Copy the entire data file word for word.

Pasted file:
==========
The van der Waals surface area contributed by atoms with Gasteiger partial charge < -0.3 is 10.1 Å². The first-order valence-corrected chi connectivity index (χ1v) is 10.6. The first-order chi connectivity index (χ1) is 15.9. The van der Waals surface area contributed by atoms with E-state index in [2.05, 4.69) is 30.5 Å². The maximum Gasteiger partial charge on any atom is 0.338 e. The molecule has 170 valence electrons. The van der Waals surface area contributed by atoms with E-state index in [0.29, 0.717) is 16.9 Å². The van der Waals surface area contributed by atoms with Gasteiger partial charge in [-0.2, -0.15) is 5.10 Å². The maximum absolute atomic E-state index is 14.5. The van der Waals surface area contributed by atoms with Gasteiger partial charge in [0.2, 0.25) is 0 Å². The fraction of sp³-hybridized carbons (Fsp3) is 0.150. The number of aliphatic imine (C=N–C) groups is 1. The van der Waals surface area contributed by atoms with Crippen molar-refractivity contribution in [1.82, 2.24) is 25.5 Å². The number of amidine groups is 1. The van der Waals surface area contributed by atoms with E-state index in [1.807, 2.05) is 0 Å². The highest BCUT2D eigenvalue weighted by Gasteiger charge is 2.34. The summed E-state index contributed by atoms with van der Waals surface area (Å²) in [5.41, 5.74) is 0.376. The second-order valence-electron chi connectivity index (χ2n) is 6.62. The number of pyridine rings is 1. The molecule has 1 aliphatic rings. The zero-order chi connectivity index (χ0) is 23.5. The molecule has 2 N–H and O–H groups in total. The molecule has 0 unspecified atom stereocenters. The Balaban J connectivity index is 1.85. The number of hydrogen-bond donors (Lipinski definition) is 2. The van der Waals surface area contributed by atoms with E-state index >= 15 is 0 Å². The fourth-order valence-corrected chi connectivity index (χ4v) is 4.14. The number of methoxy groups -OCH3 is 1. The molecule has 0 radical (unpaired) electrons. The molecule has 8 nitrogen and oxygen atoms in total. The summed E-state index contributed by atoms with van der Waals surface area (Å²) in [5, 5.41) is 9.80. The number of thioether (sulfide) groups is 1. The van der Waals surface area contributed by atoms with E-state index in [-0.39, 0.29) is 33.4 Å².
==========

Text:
The van der Waals surface area contributed by atoms with Gasteiger partial charge < -0.3 is 10.1 Å². The first-order valence-corrected chi connectivity index (χ1v) is 10.6. The first-order chi connectivity index (χ1) is 15.9. The van der Waals surface area contributed by atoms with E-state index in [2.05, 4.69) is 30.5 Å². The maximum Gasteiger partial charge on any atom is 0.338 e. The molecule has 170 valence electrons. The van der Waals surface area contributed by atoms with E-state index in [0.29, 0.717) is 16.9 Å². The van der Waals surface area contributed by atoms with Gasteiger partial charge in [-0.2, -0.15) is 5.10 Å². The maximum absolute atomic E-state index is 14.5. The van der Waals surface area contributed by atoms with Gasteiger partial charge in [0.2, 0.25) is 0 Å². The fraction of sp³-hybridized carbons (Fsp3) is 0.150. The number of aliphatic imine (C=N–C) groups is 1. The van der Waals surface area contributed by atoms with Crippen molar-refractivity contribution in [1.82, 2.24) is 25.5 Å². The number of amidine groups is 1. The van der Waals surface area contributed by atoms with E-state index in [1.807, 2.05) is 0 Å². The highest BCUT2D eigenvalue weighted by Gasteiger charge is 2.34. The summed E-state index contributed by atoms with van der Waals surface area (Å²) in [5.41, 5.74) is 0.376. The second-order valence-electron chi connectivity index (χ2n) is 6.62. The number of pyridine rings is 1. The molecule has 1 aliphatic rings. The zero-order chi connectivity index (χ0) is 23.5. The molecule has 2 N–H and O–H groups in total. The molecule has 0 unspecified atom stereocenters. The Balaban J connectivity index is 1.85. The number of hydrogen-bond donors (Lipinski definition) is 2. The van der Waals surface area contributed by atoms with E-state index >= 15 is 0 Å². The fourth-order valence-corrected chi connectivity index (χ4v) is 4.14. The number of methoxy groups -OCH3 is 1. The molecule has 0 radical (unpaired) electrons. The molecule has 8 nitrogen and oxygen atoms in total. The summed E-state index contributed by atoms with van der Waals surface area (Å²) in [5, 5.41) is 9.80. The number of thioether (sulfide) groups is 1. The van der Waals surface area contributed by atoms with E-state index in [-0.39, 0.29) is 33.4 Å².